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Def Leppard, Heart

by Kirsten Ferguson on August 10, 2011 · 1 comment

SPAC, Aug. 2

To anyone of a certain age, a few riffs from a Def Leppard anthem is all it takes to be transported back to the 1980s, when the British pop-metal band ruled the airwaves with two albums: 1983’s Pyromania and 1987’s Hysteria. Both were multiplatinum sellers that generated multiple hits each and put the band in the rare company of only four other rock bands (the Beatles, Led Zeppelin, Pink Floyd and Van Halen) to have two original studio albums that sold more than 10 million U.S. copies.

The air was rife with nostalgia at SPAC last Tuesday for the double bill of Def Leppard and Heart, another chart-topper from decades past. “Let’s go back in that time machine to 1983, shall we?” asked the ever-gracious Def Leppard frontman Joe Elliott to massive cheers, during an early run through three of the band’s classic hormone ballads: “Animal,” “Foolin’” and “Love Bites.”

Other than opening number “Undefeated,” a new song recorded for Def Leppard’s recently released Mirrorball live album, and a spacey cover of David Essex’s 1973 one-hit wonder “Rock On,”  the band stuck to the hits. With so many, they didn’t need flashy stage optics beyond a few smoke bombs, red and blue flashing lights and the pumped up pecs of bare-chested guitarist Phil Collen.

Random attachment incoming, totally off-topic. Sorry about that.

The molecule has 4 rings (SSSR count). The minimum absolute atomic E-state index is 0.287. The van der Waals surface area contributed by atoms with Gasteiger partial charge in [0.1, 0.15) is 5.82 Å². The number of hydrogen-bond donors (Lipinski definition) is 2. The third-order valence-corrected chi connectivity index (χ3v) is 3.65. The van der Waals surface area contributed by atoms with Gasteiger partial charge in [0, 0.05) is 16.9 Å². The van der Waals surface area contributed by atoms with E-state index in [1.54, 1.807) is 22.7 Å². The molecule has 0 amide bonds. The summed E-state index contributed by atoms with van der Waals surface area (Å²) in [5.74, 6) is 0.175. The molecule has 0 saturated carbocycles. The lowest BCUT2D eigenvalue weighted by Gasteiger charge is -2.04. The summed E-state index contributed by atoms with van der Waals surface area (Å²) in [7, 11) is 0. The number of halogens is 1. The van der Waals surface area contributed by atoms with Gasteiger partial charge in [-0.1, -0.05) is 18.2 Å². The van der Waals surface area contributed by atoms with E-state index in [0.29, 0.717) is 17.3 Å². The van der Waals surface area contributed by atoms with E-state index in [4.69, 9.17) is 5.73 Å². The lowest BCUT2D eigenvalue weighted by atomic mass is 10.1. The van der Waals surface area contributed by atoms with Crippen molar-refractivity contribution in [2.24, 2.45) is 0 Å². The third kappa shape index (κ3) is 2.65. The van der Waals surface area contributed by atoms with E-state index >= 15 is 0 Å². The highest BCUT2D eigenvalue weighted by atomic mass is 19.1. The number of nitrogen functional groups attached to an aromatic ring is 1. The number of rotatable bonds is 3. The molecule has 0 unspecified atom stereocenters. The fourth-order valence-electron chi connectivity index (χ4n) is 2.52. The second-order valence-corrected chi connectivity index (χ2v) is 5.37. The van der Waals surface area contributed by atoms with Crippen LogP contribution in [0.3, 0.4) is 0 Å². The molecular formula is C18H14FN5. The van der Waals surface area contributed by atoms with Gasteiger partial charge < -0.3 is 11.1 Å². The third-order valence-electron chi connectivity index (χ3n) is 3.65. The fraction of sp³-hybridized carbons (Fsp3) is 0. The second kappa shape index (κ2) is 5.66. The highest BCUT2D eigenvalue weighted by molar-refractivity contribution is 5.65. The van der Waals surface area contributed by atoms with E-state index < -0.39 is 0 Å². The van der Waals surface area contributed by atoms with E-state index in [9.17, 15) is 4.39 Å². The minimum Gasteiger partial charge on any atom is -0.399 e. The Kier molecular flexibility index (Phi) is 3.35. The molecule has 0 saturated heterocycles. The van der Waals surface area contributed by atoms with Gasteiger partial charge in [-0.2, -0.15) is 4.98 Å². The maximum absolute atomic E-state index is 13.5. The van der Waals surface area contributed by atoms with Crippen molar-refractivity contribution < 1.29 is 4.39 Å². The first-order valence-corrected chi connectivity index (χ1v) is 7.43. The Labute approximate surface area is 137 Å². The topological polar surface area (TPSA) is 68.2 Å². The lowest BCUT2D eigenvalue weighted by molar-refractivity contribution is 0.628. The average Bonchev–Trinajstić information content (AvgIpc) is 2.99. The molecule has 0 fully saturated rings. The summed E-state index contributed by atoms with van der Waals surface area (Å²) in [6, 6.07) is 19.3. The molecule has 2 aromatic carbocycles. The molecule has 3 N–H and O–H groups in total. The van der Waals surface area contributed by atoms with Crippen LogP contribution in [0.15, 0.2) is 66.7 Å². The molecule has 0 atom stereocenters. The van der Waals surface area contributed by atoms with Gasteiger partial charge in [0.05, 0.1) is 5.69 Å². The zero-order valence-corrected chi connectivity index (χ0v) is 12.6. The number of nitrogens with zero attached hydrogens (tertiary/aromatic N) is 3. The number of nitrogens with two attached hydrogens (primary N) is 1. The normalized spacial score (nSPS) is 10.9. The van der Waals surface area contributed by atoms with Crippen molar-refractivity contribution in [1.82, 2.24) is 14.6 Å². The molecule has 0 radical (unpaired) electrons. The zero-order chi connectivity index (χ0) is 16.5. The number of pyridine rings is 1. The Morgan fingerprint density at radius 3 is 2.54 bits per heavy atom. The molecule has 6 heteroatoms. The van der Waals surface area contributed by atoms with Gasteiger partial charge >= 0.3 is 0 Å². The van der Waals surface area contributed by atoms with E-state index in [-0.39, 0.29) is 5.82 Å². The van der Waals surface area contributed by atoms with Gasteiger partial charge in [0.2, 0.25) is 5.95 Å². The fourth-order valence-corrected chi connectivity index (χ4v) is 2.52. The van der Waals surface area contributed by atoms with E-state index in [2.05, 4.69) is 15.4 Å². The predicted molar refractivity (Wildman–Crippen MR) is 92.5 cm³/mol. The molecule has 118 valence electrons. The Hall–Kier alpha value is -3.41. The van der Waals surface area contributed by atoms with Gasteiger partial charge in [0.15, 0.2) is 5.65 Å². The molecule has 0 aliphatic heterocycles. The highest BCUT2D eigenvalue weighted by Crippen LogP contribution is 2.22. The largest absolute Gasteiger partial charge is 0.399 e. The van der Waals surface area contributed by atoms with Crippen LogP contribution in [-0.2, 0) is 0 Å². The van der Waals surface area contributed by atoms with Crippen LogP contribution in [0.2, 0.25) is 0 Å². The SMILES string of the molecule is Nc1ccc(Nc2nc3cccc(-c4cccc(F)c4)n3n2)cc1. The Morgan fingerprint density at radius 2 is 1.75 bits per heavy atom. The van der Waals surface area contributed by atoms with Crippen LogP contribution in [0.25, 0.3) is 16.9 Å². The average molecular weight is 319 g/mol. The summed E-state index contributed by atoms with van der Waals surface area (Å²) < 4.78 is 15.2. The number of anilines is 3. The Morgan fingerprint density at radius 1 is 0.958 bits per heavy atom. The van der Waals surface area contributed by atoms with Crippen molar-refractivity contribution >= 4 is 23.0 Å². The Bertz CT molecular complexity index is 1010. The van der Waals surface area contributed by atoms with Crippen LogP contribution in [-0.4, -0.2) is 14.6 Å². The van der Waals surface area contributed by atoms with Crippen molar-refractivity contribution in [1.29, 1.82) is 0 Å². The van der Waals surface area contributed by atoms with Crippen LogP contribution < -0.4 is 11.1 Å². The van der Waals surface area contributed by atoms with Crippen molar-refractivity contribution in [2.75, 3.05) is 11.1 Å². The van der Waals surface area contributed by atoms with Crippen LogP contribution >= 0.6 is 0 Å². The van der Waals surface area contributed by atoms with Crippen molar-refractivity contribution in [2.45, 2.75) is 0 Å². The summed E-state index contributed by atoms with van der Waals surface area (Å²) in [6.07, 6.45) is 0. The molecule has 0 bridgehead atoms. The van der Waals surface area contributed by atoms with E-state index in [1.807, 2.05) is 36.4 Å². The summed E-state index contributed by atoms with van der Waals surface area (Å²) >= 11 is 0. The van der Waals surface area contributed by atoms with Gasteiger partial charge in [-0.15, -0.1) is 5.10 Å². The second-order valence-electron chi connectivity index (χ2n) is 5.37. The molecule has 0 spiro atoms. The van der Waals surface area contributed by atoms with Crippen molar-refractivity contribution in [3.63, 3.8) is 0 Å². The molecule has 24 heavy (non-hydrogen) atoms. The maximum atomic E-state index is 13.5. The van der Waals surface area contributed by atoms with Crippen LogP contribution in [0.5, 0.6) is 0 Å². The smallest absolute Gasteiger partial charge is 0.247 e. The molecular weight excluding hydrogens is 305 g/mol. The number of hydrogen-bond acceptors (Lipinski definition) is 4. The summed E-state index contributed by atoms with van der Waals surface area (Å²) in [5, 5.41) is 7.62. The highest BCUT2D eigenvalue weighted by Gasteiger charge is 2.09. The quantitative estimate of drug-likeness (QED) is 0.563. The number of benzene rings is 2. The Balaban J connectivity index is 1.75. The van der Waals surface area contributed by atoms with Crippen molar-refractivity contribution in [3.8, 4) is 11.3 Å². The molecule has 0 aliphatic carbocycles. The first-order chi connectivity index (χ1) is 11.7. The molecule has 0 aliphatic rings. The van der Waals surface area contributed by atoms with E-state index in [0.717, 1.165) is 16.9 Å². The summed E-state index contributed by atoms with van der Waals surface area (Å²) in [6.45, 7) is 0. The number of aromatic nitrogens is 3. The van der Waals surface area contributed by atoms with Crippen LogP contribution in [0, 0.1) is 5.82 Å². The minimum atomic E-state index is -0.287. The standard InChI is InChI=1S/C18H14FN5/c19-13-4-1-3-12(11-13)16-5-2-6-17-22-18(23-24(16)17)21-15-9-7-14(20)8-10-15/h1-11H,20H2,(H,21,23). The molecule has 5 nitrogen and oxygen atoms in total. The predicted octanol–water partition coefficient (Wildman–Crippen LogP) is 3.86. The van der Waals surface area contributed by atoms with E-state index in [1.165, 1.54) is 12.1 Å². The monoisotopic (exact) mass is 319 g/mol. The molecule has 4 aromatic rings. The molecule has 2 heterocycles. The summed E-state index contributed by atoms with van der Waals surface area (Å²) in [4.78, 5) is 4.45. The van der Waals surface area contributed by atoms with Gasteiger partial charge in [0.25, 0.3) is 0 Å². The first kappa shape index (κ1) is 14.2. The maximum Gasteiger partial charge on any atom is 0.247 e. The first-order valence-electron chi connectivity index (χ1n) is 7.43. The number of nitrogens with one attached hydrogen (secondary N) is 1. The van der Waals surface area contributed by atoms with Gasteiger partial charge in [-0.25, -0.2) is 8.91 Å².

Collen and fellow guitarist Vivian Campbell traded dueling licks on the hypnotic anthem “Rocket,” before the band strapped on acoustic guitars to lead the crowd in two sing-along ballads, “Two Steps Behind” and “Bringin’ on the Heartbreak,” dedicated to Elliott’s father, who passed away a few weeks earlier.

“We are the kings of getting old—34 years of fucking getting old,” Elliott announced at the start of the band’s “Rock of Ages” encore before introducing his bandmate Rick Allen to thunderous applause. Allen, famed for soldiering on as a heavy-metal drummer despite losing one arm in a car accident decades prior, launched the song with its touchstone intro of “Gunter glieben glauben globen” Germanic gibberish, as flames lit up onstage video screens and Elliott sang, “We got something to say/It’s better to burn out than fade away.”

Of course, opening band Heart could easily headline SPAC on their own after nearly 40 years, and it showed. Sisters Nancy and Ann Wilson (the only two early members still in the band) took the stage by storm, with magnetic singer Ann Wilson prowling from one side of the stage to the other in a flowing black tunic and knee-high boots, while guitarist Nancy Wilson rocked out and just generally kicked ass, living up to her long-standing image as one of the coolest women in rock. Still able to belt it out with the best of them, Ann Wilson propelled the band through some of their biggest hits, including “Magic Man,” “Barracuda” and “Crazy on You” (along with two Led Zeppelin covers, “Rock and Roll” and “The Battle of Evermore”).

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